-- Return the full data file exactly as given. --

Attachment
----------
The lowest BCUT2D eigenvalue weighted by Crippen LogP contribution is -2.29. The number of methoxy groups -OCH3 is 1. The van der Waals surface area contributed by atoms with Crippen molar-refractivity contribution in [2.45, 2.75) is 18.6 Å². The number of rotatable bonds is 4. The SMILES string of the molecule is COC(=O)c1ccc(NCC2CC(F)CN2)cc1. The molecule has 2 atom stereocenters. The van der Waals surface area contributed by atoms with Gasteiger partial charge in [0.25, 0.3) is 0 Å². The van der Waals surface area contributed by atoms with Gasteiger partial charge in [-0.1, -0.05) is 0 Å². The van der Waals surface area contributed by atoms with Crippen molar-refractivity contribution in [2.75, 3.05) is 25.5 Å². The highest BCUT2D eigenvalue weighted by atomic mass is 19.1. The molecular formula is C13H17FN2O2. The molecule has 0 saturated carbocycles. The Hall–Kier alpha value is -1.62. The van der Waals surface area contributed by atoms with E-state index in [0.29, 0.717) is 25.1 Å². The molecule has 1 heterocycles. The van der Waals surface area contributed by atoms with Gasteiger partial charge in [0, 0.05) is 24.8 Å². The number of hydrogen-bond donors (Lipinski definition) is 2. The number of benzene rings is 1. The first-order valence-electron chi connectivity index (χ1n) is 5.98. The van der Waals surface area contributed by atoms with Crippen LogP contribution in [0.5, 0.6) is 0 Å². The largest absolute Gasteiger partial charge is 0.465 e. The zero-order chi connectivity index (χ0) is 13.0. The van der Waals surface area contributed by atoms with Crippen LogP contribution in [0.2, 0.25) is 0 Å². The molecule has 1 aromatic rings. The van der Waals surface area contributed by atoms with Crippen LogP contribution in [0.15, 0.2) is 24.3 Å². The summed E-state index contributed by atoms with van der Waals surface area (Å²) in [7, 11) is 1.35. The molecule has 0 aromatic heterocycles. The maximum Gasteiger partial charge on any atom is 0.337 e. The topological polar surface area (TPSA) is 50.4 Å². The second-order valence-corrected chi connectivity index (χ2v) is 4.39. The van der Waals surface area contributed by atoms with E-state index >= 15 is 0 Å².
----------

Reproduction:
The lowest BCUT2D eigenvalue weighted by Crippen LogP contribution is -2.29. The number of methoxy groups -OCH3 is 1. The van der Waals surface area contributed by atoms with Crippen molar-refractivity contribution in [2.45, 2.75) is 18.6 Å². The number of rotatable bonds is 4. The SMILES string of the molecule is COC(=O)c1ccc(NCC2CC(F)CN2)cc1. The molecule has 2 atom stereocenters. The van der Waals surface area contributed by atoms with Gasteiger partial charge in [0.25, 0.3) is 0 Å². The van der Waals surface area contributed by atoms with Gasteiger partial charge in [-0.1, -0.05) is 0 Å². The van der Waals surface area contributed by atoms with Crippen molar-refractivity contribution in [2.75, 3.05) is 25.5 Å². The highest BCUT2D eigenvalue weighted by atomic mass is 19.1. The molecular formula is C13H17FN2O2. The molecule has 0 saturated carbocycles. The Hall–Kier alpha value is -1.62. The van der Waals surface area contributed by atoms with E-state index in [0.29, 0.717) is 25.1 Å². The molecule has 1 heterocycles. The van der Waals surface area contributed by atoms with Gasteiger partial charge in [0, 0.05) is 24.8 Å². The number of hydrogen-bond donors (Lipinski definition) is 2. The number of benzene rings is 1. The first-order valence-electron chi connectivity index (χ1n) is 5.98. The van der Waals surface area contributed by atoms with Crippen LogP contribution in [0.5, 0.6) is 0 Å². The largest absolute Gasteiger partial charge is 0.465 e. The zero-order chi connectivity index (χ0) is 13.0. The van der Waals surface area contributed by atoms with Crippen LogP contribution in [0.2, 0.25) is 0 Å². The molecule has 1 aromatic rings. The van der Waals surface area contributed by atoms with Crippen LogP contribution in [0.15, 0.2) is 24.3 Å². The summed E-state index contributed by atoms with van der Waals surface area (Å²) in [7, 11) is 1.35. The molecule has 0 aromatic heterocycles. The maximum Gasteiger partial charge on any atom is 0.337 e. The topological polar surface area (TPSA) is 50.4 Å². The second-order valence-corrected chi connectivity index (χ2v) is 4.39. The van der Waals surface area contributed by atoms with E-state index >= 15 is 0 Å².